Altogether, in Germany and the former Austria, commercial chassis will be produced by 19 makers as follow (the type of engine—petrol or oil—being indicated by P or 0 respectively):— Austro-Fiat and Austro-Saurer 44-tonners (0); Borgward, 1-ton (P), 14-ton (P and 0) and 3-ton (0); BussingN.A.G. 44-ton (0) and 64-ton (0); Daimler-Hens 14-ton (P and 0), 3-ton (0) and 44-ton (0); Faun, 64--ton (0); Ford 3-ton (P); Fross-Bussing, 647ton (0); G raf t-Stift 41-ton (0); Henschel 41-ton (0); Krupp 64-ton (0); Magirus 3-ton and 44-ton (0); M.A.N. 44-ton and 61-ton (0); Opel 14-ton (P, and 0 within 12 months) and 3-ton (P); Phanomen, 14-ton (P); Steyr 14-ton P); Stoewer 3-ton (0); Tatra 3-ton (0) and Vomag 64-ton (0). For each carrying capacity a single chassis model by the respective maker is to be made.
In addition, the Bussing-N.A.G. and Henschel concerns are authorized to build large six-wheeled bus and coach chassis to the same design.
Refuelling Aircraft is job for Car Engine.
REFUELLING tenders often to he seen ia use at aerodromes provide an interesting example of the utility of a popular car engine in a new field. In ninny cases these mobile fuel carriers are propelled by Ford Eight engines, which also provide power for pumping the fuel, The tenders have total tank capacities of from 350 to 500 gallons, and they can be used for supplying oil. All the operations can be carried out by one man and the delivery speed for petrol is 45 g.p.m. Larger tenders, powered with Ford 10 h.p. engines, are also widely used.
Thompson Brothers (Bilston), Ltd.. is the designer and manufacturer of tenders of this class.
Valve and Valve-seat Problems Elucidated.
CONTINITING its series of publications on automobile subjects, the Bureau of Information on 'Nickel, Thames house, Millbank, S.W.1, has recentiy issued an abridged version of the paper " Valve and Valve-seat Technique for Automobile and Aero Engines," presented by F. R. Banks, M.I.A.E., to the Institution of Automobile Engineers. The paper deals mainly with the problem of the exhaust valve and its seating, and the operating requirements are clearly stated.
The author devotes a good deal of attention to the design of exhaust valves and valve seatings, and the quesIim: of cooling is discussed.
Valuable information is given on the metallurgical problems associated witn the poppet aive, and valve inserts are given due attention. In view of the move towards the use of weaker mixtures to obtain economy in running, a section dealing with oxidation is of special inter :-st.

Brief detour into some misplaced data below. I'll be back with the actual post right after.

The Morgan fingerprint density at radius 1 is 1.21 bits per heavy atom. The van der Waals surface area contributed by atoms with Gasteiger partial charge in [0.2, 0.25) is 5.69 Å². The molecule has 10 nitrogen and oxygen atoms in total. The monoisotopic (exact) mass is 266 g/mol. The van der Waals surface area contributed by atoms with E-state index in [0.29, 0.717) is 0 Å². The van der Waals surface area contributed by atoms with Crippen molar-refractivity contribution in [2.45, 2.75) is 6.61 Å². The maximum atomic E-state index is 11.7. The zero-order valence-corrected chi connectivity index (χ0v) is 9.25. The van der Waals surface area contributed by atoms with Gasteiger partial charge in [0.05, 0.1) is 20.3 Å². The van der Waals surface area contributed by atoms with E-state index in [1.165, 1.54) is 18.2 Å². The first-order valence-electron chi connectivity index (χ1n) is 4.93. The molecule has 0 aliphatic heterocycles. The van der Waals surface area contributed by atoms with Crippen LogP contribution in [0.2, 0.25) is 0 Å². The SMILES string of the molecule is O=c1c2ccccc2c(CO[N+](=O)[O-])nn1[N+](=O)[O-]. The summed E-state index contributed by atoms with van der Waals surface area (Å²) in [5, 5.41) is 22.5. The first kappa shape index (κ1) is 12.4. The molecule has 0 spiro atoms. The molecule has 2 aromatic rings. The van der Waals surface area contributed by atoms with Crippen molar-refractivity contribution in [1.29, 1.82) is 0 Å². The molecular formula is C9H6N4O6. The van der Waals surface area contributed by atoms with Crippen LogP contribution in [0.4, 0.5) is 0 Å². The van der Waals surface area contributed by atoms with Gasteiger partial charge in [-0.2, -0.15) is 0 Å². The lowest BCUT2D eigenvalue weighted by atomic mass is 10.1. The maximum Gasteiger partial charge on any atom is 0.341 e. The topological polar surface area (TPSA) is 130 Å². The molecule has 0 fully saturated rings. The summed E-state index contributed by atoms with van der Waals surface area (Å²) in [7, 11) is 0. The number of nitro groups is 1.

Produced in a handy booklet form, this publication may be obtained free.
When Insurance is Difficult.
THERE a:T. occasions when hauliers 1 and other operators experience much difficaty in effecting insurance on their of hides, owing to adverse claims experience. The main trouble appears to be that, when the existing insurers refuse to renew or cancel the policy, the operator, in some instances, does not know where to turn for speedy assistance, with a result that his vehicle may be off the road for some time.
We are advised that, amongst the insurance brokers which are able to help operators in this predicament, is Boncaster, Ltd., Holland House, 1-4, Bury Street, London, E.C.3, which is specializing in placing this type of risk and can offer useful assistance.
Loud-speaker Trailer Maker.
TilE tirampian loud-speaker trailer I described in our issue dated May 19 was stated To he based on a VV.orthmore product. We are asked by Uuiversal Trailer Industries, Ltd., Aldenham, Herts. to point out that it was the builder of the trailer chassis and body concerned, in fulfilment of an order recei ved horn Worthmores, Ltd.
OFFICIAL ORDERS IN APRIL.
DURING April last a fair number of orders for vehicles and allied products' was given out by Government Departments. The Admiralty placed one for lorries with Albion Motors, Ltd., and divided another for lorries between Morris Commercial Cars, Ltd., and Reliance Trucks, Ltd. The War Office ordered trailers from R. A. Dyson and Co., Ltd., and J. Brockhouse, Ltd., and lorries from Morris Commercial Cars, Ltd.
The Air Ministry gave out orders for motor mowers to Ransomes, Sims and Jefferies, Ltd., for lorry bodies to Charles Roberts and Co., Ltd., bodies and cabs to the Park Royal Coach Works, Ltd., for bodies and cabs to Mulliners, Ltd., for chassis and cabs to Vauxhall Motors, Ltd., for tractor chassis with articulated attachments to Rootes, Ltd., for a mechanical horse and trailer to Scamrnell Lorries, Ltd., and one for Fordson vans.
The Air Ministry also gave orders for petrol-driven tractors to W. J. Reynolds (Motors), Ltd., and Tractors (London), Ltd., one for trailers to Taskers of Andover (1932), Ltd., one for trailer chassis to J. Brockhouse and Co., Ltd., and another for ambulance bodies and cabs and fire-tender chassis to Crossley Motors, Ltd.
The G.P.O. authorities placed contracts for chassis with Rootes, Ltd., and for vans with the Ford Motor Co., Ltd. Finally, the Crown Agents for the Colonies gave out orders for a fireengine to Merryweather and Sons. Ltd.; for lorry chassis to Albion Motors, Ltd., for lorries to Vauxhall Motors, Ltd., and Rootes, Ltd.